Will world’s largest economy go cashless?

27 Aug 2021

Contactless and mobile payment options have led to the mammoth increase in cashless payments in recent years, with experts saying the first truly cashless society could be a reality by 2023. 

Sweden, say most commentators, is leading the charge and the U.S., the world’s largest economy, could soon follow the Nordic country’s example.

Businesses are defined as being cashless when they accept “95% or more of their transactions through credit or debit card,” says financial services and mobile payment company Square, Inc.

Contactless and mobile payments are forecast to jump each year by 21% in emerging markets and over 7% in developed markets such as the United States, according to analysis from A.T. Kearney, a U.S. financial firm.

Pandemic accelerator

Since the outbreak of Covid, a growing number of Americans have been opting for cashless payments in order to stop handling physical coins and notes.

According to research, 8% of Square’s U.S. corporate clients on 1 March 2020 were cashless, but by 23 April, the number of cashless businesses had jumped to 31%.

Previously, pre-pandemic, it took four years for card usage to increase by 9%, according to the payments firm. However, from April 1 to April 29, the use of plastic for $10 to $20 transactions in the U.S. had risen by 2%.

This is an acceleration of a trend steadily growing over the last two decades as Americans have been seeking ways of spending that doesn’t involve cash.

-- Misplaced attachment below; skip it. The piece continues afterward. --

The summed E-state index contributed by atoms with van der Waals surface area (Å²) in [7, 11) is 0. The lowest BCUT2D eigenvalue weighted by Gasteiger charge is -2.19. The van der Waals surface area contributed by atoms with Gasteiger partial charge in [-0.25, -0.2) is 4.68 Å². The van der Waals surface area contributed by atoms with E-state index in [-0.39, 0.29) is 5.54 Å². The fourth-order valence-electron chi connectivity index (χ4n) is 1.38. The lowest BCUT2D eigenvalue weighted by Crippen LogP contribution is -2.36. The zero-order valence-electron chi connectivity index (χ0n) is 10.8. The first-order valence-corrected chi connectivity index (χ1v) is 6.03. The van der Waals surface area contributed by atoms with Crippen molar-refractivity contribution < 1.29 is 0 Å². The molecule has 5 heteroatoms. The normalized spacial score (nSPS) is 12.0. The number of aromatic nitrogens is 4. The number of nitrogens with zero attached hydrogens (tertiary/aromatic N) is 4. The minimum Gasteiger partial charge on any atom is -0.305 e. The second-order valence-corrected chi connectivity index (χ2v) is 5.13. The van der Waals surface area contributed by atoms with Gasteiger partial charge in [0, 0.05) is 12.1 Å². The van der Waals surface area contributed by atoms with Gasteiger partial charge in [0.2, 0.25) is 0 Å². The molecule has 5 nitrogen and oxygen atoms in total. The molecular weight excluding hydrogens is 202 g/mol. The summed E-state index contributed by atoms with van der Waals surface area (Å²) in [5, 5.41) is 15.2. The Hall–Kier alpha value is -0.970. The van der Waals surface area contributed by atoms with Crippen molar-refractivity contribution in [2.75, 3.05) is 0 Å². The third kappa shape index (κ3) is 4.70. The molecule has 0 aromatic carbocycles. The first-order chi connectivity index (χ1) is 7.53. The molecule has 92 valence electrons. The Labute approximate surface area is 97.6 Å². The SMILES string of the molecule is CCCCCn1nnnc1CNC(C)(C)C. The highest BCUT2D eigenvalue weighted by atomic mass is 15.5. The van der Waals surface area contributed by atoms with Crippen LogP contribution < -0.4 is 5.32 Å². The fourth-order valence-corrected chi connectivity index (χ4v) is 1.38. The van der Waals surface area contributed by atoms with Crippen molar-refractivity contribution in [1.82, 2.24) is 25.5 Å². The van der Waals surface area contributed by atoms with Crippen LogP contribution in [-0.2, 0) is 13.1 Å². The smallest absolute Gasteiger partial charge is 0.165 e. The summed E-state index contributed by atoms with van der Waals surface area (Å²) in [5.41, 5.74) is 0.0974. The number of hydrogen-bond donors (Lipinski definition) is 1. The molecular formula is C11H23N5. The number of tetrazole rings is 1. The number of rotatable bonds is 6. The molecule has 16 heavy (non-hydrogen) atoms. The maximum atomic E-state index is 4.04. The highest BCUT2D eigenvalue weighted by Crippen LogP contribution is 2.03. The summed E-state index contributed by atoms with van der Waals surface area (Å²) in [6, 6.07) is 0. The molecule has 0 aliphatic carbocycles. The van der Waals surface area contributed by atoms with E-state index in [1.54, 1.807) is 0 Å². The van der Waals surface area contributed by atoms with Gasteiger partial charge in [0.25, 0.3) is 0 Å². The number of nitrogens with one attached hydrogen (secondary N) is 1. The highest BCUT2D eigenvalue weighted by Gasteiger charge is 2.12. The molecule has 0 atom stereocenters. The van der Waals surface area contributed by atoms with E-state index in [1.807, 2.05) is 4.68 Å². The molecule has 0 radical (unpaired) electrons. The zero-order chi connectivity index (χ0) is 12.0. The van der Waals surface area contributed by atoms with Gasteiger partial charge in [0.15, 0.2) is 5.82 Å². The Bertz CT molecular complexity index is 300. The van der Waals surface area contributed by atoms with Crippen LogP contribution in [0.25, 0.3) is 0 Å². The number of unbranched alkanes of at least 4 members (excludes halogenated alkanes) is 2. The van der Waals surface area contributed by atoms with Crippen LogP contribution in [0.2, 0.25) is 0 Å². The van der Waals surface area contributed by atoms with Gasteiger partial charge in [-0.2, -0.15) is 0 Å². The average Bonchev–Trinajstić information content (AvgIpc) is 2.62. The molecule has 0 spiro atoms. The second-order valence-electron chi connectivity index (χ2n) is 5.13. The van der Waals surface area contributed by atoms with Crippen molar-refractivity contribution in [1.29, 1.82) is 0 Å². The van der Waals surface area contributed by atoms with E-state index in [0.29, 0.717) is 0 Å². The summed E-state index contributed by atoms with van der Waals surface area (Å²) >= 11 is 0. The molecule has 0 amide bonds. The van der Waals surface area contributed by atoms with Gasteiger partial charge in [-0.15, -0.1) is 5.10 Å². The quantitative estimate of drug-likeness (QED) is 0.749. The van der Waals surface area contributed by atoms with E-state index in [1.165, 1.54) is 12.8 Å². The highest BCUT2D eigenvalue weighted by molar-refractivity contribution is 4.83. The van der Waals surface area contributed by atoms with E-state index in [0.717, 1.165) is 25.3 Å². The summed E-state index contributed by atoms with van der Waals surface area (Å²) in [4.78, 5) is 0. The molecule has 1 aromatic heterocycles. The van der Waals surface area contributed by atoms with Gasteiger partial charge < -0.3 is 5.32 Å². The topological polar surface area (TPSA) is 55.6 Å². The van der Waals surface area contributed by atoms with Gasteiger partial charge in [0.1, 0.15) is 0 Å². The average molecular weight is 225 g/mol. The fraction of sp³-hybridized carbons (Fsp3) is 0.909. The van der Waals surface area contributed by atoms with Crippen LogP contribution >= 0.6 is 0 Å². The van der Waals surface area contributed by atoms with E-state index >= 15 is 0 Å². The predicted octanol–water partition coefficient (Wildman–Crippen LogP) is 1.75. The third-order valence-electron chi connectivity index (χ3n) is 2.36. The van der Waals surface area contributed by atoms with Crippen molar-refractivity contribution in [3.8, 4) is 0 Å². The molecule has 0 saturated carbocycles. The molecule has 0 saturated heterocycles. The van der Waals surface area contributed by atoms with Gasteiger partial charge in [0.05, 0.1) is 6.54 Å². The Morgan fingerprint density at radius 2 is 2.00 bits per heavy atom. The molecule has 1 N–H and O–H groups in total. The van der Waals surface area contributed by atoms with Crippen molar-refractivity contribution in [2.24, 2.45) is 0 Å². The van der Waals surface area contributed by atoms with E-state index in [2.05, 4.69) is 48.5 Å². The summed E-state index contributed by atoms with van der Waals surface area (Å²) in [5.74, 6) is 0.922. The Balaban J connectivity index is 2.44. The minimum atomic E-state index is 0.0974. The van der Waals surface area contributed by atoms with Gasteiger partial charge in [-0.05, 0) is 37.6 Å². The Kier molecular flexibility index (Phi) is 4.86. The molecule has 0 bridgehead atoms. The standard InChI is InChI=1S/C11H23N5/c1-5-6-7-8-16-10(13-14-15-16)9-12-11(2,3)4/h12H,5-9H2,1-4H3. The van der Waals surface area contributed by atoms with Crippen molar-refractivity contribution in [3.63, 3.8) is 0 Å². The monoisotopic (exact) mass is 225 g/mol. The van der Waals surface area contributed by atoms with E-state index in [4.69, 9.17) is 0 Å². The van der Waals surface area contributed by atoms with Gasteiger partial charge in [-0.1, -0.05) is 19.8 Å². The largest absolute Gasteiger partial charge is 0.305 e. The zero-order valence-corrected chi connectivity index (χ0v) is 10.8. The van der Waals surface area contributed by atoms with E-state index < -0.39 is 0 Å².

According to the 2019 Federal Reserve Payments Study, in 2018, U.S. citizens opted for non-cash payments 174.2 billion times, an increase from 143.6 billion from 2015. The value of these payments was $97 trillion in 2018, $10 trillion higher than 2015. 

“In the United States, 26% of all payments were made by cash so that’s over four times what it is in Sweden,” Associate Professor of Economics at Hofstra University Constantine Alexandrakis told Forbes.

Even though higher digital transactions are being reported across the board, Prof. Alexandrakis says the push towards a cashless America comes from the younger generations who are ‘digital natives’ having grown up in a world of technology and digitalisation.

Benefits of a cashless society

Advocates of cashless societies say there are major advantages for consumers, for businesses and for the government.

For consumers:

  • Time savings in banking, transit and retail transactions
  • Savings from avoidance of late payment fees
  • Savings from reduced crime
  • Increased convenience
  • Improved budgeting and expense tracking
  • More personalised customer service

For businesses:

  • Reduced theft
  • Labour time savings
  • Savings from reduced float times and costs
  • Potential for greater sales through digital channels
  • Better data to improve customer service
  • Leverage data for targeted promotional campaigns
  • Convenient inventory and expense tracking
  • Data to improve loyalty schemes

For the government:

  • Savings from more efficient government processes
  • Increased tax revenues from recaptured black market
  • Increased tax revenues from greater business sales
  • Criminal justice costs savings from reduced crime
  • Better data on citizen needs
  • Lower costs of managing cash

With so many advantages for society, a transition to cashless seems inevitable. And, as they say, “when America sneezes, the world catches a cold,” meaning, of course, as a global leader, other nations typically follow the United States.